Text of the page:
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BBC's Gavin & Stacey Heading to NBC? 

A fine romance

Wednesday, Apr 16 2008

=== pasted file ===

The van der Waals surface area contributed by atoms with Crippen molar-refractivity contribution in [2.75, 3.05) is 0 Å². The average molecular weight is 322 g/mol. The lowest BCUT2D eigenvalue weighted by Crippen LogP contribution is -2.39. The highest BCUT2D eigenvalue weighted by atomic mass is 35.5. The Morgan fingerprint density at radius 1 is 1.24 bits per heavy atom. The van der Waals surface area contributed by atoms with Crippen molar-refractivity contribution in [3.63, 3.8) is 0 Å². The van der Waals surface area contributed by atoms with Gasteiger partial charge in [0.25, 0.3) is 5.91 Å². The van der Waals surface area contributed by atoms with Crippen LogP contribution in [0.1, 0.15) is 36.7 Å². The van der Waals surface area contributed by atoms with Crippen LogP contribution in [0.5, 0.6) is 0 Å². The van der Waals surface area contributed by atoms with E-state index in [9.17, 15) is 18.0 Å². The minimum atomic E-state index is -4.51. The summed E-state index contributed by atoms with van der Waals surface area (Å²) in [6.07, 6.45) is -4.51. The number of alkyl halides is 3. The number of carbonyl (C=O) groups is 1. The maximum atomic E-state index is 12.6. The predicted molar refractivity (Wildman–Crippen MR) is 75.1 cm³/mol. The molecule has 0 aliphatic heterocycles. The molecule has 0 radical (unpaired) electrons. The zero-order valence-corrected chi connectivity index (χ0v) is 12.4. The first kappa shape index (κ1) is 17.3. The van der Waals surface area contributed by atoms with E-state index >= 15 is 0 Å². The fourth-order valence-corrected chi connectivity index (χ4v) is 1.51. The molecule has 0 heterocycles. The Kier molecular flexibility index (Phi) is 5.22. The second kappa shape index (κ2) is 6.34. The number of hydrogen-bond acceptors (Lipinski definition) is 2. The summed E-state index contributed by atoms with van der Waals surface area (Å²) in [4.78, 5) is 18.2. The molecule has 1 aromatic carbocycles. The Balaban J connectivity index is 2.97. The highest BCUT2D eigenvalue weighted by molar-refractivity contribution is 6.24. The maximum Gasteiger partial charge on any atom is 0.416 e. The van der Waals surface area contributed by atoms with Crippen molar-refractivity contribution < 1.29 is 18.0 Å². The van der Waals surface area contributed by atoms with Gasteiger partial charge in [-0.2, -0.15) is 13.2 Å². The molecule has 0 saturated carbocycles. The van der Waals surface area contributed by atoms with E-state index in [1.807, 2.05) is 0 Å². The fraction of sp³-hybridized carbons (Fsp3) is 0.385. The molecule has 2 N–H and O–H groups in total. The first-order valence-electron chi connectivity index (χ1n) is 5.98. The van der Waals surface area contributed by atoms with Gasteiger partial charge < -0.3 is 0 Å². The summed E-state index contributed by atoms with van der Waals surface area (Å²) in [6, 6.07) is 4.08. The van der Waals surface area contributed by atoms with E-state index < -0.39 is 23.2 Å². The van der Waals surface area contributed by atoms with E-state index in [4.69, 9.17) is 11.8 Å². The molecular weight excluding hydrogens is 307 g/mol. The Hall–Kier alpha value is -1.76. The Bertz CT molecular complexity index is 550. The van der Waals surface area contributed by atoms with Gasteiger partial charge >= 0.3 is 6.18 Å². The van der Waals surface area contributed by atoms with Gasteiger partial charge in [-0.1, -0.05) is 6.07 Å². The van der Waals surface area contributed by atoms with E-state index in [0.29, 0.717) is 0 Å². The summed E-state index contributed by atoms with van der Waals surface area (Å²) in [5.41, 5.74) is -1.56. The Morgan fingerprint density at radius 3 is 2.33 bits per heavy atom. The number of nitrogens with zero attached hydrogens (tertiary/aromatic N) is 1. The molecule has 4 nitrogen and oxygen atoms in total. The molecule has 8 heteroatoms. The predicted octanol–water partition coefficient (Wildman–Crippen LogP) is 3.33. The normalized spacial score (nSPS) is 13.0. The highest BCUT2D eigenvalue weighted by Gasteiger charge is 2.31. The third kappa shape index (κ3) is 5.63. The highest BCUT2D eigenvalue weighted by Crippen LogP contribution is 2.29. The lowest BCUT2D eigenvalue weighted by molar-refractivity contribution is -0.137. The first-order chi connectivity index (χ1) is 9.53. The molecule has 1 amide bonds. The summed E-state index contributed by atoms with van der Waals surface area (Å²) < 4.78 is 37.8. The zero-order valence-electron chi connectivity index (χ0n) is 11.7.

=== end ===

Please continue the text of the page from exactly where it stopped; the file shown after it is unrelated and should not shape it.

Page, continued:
When I was staying in dollar-unfriendly London last week, my wallet was in enemy territory. But while there were plenty of purchases I simply couldn’t justify (mostly concerning icky convenience food), the £8 I shelled out — $16 essentially — for the first-season DVD of the popular BBC2 sitcom Gavin & Stacey was well-spent. The premise of the British Comedy Award–winning show, already in its second batch of episodes here, is as format-tested as they come: After six months getting to know each other only by phone, nice bloke Gavin from Essex and sweet girl Stacey from Wales finally meet in person and fall in love. They then must navigate not just geographical distance (about four hours’ drive) but their friends and family, whose protectiveness has its benefits and awkward moments. You think ... no, on second thought, you know you’ve seen it before. But what I found in Gavin & Stacey was something raucously funny and refreshingly pure, a modern romantic comedy that enjoys its colliding-universe broad strokes but always treats its characters like average people instead of uncommon joke machines or pawns of misfortune. A beautifully shot series that moves fast even though it feels patient, it’s a mirthful, hopeful view of whirlwind love that doesn’t suffer for grown-up laughs just because it has a happy couple — played by Matthew Horne and Joanna Page — as its aw-shucks center. (“We’re having a loove-ly time,” Stacey beams into her cell phone from her bachelorette party when Gavin calls from his own stag night. “Everybody’s reee-ly shit-faced.”) It helps, of course, when you have expert comic actors like Rob Brydon as Stacey’s cheery guardian uncle Bryn and Alison Steadman as Gavin’s chirpy mother, not to mention the show’s creators/writers Ruth Jones (only-gay-in-the-village Daffyd’s barmaid chum on Little Britain) and James Corden as the lovebirds’ suspicious best mates. With so much half-hour comedy heading toward extremes of humiliation humor or rat-a-tat pacing — all admittedly in the name of finding new audiences — there’s a sense that Gavin & Stacey is marching to its own anti-cynical rhythm, and that rhythm sounds an awful lot like a joyous heartbeat. With NBC showing interest in adapting it — maybe with a Jersey guy and a South Carolina girl — here’s hoping this lovely show has a chance to win over some American eyes and ears first.

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